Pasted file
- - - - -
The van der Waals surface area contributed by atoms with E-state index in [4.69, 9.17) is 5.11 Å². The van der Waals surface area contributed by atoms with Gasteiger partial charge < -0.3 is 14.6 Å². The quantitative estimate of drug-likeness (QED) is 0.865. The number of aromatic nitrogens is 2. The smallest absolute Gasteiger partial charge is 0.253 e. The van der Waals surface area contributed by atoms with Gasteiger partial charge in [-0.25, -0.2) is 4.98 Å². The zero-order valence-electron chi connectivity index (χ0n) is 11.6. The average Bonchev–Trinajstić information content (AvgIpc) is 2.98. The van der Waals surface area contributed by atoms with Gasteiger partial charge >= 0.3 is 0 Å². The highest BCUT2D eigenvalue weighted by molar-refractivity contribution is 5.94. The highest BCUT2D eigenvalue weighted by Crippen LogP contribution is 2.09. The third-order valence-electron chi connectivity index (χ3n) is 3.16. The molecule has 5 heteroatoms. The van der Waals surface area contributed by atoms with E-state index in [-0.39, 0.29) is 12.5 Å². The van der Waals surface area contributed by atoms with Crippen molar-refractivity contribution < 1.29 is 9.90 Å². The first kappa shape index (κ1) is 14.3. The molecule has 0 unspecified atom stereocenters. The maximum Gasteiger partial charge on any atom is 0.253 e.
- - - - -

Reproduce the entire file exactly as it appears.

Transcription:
The van der Waals surface area contributed by atoms with E-state index in [4.69, 9.17) is 5.11 Å². The van der Waals surface area contributed by atoms with Gasteiger partial charge < -0.3 is 14.6 Å². The quantitative estimate of drug-likeness (QED) is 0.865. The number of aromatic nitrogens is 2. The smallest absolute Gasteiger partial charge is 0.253 e. The van der Waals surface area contributed by atoms with Gasteiger partial charge in [-0.25, -0.2) is 4.98 Å². The zero-order valence-electron chi connectivity index (χ0n) is 11.6. The average Bonchev–Trinajstić information content (AvgIpc) is 2.98. The van der Waals surface area contributed by atoms with Gasteiger partial charge >= 0.3 is 0 Å². The highest BCUT2D eigenvalue weighted by molar-refractivity contribution is 5.94. The highest BCUT2D eigenvalue weighted by Crippen LogP contribution is 2.09. The third-order valence-electron chi connectivity index (χ3n) is 3.16. The molecule has 5 heteroatoms. The van der Waals surface area contributed by atoms with E-state index in [-0.39, 0.29) is 12.5 Å². The van der Waals surface area contributed by atoms with Crippen molar-refractivity contribution < 1.29 is 9.90 Å². The first kappa shape index (κ1) is 14.3. The molecule has 0 unspecified atom stereocenters. The maximum Gasteiger partial charge on any atom is 0.253 e.